In this light, it is worth noting the involvement of Barksdale Air Force Base in a still-unexplained incident in August 2007, when a B-52 “accidentally” flew to the base from Minot Air Force Base in North Dakota armed with six AGM-86 cruise missiles, each loaded with a W80 nuclear warhead. The incident led to the resignations of multiple high-ranking Air Force officers, including Air Force Secretary Michael Wynne and Air Force Chief of Staff Michael Moseley.
In this regard, Goldfein’s further comments are chilling. Defense One reports he is “asking his force to think about new ways that nuclear weapons could be used for deterrence, or even combat.” In other words, the head of the Air Force is taking his own initiative to push for the combat use of nuclear weapons for the first time since the bombing of Hiroshima and Nagasaki, and making preparations for the deployment of new weapons systems ahead of the decision to actually field them.
In this regard, the aggressive development of US nuclear forces being pushed by Goldfein dovetails with the positions advanced by President Trump in fractious debates with members of his cabinet and military officials about the future of the US nuclear arsenal. In the notorious July 20 Pentagon meeting after which Secretary of State Rex Tillerson called Trump a “moron,” the president called for a tenfold increase in the number of US nuclear weapons, a move that would place the United States in flagrant violation of numerous treaties.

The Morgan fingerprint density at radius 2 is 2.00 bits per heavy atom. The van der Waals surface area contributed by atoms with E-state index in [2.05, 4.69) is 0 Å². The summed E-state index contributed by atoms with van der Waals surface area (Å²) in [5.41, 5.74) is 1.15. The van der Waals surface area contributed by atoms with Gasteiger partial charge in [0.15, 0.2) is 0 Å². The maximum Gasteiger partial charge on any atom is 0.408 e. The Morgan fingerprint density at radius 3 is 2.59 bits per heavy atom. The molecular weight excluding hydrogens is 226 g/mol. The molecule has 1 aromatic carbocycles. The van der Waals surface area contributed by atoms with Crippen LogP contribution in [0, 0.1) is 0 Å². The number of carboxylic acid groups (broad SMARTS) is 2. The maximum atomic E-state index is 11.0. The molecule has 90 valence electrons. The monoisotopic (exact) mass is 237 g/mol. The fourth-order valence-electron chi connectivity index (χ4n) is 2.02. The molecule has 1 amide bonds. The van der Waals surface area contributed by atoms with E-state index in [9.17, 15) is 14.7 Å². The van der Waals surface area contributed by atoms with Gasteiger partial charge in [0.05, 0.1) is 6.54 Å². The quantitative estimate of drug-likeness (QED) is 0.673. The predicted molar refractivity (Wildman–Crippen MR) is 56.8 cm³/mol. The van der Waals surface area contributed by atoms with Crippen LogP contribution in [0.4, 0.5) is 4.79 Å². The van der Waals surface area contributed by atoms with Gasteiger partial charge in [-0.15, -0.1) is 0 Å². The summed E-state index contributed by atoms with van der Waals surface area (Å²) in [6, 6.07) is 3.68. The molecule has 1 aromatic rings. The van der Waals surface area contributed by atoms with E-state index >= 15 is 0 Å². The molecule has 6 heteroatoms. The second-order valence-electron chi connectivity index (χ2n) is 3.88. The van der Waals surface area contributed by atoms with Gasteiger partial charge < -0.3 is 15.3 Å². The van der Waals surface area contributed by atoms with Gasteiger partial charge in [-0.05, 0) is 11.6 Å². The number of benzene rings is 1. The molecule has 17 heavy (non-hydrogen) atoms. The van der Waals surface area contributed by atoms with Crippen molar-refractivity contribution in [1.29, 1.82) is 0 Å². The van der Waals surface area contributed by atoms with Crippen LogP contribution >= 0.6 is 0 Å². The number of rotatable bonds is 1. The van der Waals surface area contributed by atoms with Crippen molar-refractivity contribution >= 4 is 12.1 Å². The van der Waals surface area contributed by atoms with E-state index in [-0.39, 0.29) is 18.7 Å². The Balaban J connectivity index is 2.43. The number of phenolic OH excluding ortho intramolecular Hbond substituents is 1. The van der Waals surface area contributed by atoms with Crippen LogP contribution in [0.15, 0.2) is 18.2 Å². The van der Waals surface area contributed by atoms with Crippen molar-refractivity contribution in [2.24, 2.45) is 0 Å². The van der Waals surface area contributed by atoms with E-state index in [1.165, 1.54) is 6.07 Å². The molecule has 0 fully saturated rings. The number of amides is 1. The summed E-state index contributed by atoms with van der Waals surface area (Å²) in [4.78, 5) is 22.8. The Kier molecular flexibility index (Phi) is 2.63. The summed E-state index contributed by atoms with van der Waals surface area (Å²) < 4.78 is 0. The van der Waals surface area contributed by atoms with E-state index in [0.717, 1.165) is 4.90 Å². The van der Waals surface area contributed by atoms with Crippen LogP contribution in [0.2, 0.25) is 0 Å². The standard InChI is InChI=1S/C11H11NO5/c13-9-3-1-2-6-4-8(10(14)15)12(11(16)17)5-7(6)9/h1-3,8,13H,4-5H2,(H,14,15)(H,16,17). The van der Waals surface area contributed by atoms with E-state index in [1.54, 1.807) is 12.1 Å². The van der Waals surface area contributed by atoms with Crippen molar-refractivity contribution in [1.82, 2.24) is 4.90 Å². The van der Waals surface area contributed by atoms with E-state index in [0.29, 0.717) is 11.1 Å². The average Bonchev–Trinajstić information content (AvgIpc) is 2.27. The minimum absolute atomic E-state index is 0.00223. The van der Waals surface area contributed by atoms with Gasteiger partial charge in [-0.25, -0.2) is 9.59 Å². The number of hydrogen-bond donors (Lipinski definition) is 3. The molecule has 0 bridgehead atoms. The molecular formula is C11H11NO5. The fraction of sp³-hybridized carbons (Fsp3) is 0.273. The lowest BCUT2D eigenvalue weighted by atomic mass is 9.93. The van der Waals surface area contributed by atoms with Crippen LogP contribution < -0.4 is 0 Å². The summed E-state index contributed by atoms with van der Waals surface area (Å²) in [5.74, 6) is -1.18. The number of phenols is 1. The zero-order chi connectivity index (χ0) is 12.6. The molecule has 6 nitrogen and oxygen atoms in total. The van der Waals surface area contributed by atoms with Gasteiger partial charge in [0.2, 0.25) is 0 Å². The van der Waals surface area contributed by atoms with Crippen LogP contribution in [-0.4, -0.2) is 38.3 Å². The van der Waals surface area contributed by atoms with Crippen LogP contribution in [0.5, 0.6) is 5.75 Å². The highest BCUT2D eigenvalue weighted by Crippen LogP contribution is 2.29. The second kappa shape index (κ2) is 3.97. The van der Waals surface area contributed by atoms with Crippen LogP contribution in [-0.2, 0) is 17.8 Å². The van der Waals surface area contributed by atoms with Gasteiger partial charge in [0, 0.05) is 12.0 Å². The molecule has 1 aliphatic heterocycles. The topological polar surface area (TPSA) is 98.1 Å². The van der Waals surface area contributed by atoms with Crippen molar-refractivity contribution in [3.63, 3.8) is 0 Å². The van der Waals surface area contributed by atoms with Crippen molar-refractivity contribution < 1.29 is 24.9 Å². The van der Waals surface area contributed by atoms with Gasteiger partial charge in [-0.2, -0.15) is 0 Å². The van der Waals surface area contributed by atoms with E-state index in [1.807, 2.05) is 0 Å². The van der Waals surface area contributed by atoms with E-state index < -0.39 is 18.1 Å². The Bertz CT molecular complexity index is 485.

Trump’s bluster about expanding the US nuclear weapons arsenal marks, albeit in his own crude way, a continuation of the policies pursued under Obama, who helped set in motion a massive, $1 trillion plan to modernize Washington’s nuclear arsenal through the commissioning of a new class of nuclear-armed ballistic missile submarines, a new type of ICBM and the creation of a new nuclear-armed cruise missile.
The revelation that the Air Force is preparing to place strategic bombers in a permanent state of readiness comes amid a continuation of US provocations against North Korea, as well as Russia and China.
On the heels of last week’s joint military exercise between the US and South Korean navies, the US has announced that it will imminently test plans for evacuating personnel from South Korea in anticipation of a possible war.
Reporting from an aircraft carrier engaged in the exercises, ABC’s Martha Raddatz noted on Sunday’s “This Week” program, “ The Sea of Japan is bristling with warships.” Concluding the segment, Raddatz declared that the sailors “have to be ready to fight tonight.”
NATO, meanwhile, is simultaneously beefing up its presence in Eastern Europe in preparation for a conflict with Russia. Writing about the contents of an internal NATO white paper calling for a further expansion of NATO’s military forces, Germany’s Der Spiegel reported, “ The period of the so-called ‘peace dividend’—a term referring to the years following 1989 when Western countries felt they no longer needed to spend as much money on their defensive capabilities—is over and Cold War command structures have returned. Once again, NATO should be prepared for a large military conflict.”
Seen in this context, the US Air force is preparing for such a “major war” to go nuclear.